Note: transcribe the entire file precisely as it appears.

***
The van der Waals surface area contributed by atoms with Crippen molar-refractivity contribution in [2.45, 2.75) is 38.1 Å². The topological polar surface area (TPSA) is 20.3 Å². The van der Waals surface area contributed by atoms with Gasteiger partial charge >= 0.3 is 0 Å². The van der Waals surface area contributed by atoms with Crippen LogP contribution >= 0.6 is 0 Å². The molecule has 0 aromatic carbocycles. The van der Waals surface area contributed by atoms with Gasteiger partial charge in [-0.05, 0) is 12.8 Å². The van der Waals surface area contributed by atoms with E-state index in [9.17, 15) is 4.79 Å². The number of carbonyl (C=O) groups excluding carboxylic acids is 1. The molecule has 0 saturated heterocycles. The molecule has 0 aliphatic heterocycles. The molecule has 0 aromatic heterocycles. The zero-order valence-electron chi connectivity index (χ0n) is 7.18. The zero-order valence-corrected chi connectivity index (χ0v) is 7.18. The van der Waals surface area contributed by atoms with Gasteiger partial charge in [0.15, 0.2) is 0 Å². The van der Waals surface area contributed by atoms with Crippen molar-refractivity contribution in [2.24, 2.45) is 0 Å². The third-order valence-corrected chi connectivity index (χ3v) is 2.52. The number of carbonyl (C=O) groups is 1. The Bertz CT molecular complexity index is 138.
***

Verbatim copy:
The van der Waals surface area contributed by atoms with Crippen molar-refractivity contribution in [2.45, 2.75) is 38.1 Å². The topological polar surface area (TPSA) is 20.3 Å². The van der Waals surface area contributed by atoms with Gasteiger partial charge >= 0.3 is 0 Å². The van der Waals surface area contributed by atoms with Crippen LogP contribution >= 0.6 is 0 Å². The molecule has 0 aromatic carbocycles. The van der Waals surface area contributed by atoms with Gasteiger partial charge in [-0.05, 0) is 12.8 Å². The van der Waals surface area contributed by atoms with E-state index in [9.17, 15) is 4.79 Å². The number of carbonyl (C=O) groups excluding carboxylic acids is 1. The molecule has 0 saturated heterocycles. The molecule has 0 aliphatic heterocycles. The molecule has 0 aromatic heterocycles. The zero-order valence-electron chi connectivity index (χ0n) is 7.18. The zero-order valence-corrected chi connectivity index (χ0v) is 7.18. The van der Waals surface area contributed by atoms with Gasteiger partial charge in [0.15, 0.2) is 0 Å². The van der Waals surface area contributed by atoms with Crippen molar-refractivity contribution in [2.24, 2.45) is 0 Å². The third-order valence-corrected chi connectivity index (χ3v) is 2.52. The number of carbonyl (C=O) groups is 1. The Bertz CT molecular complexity index is 138.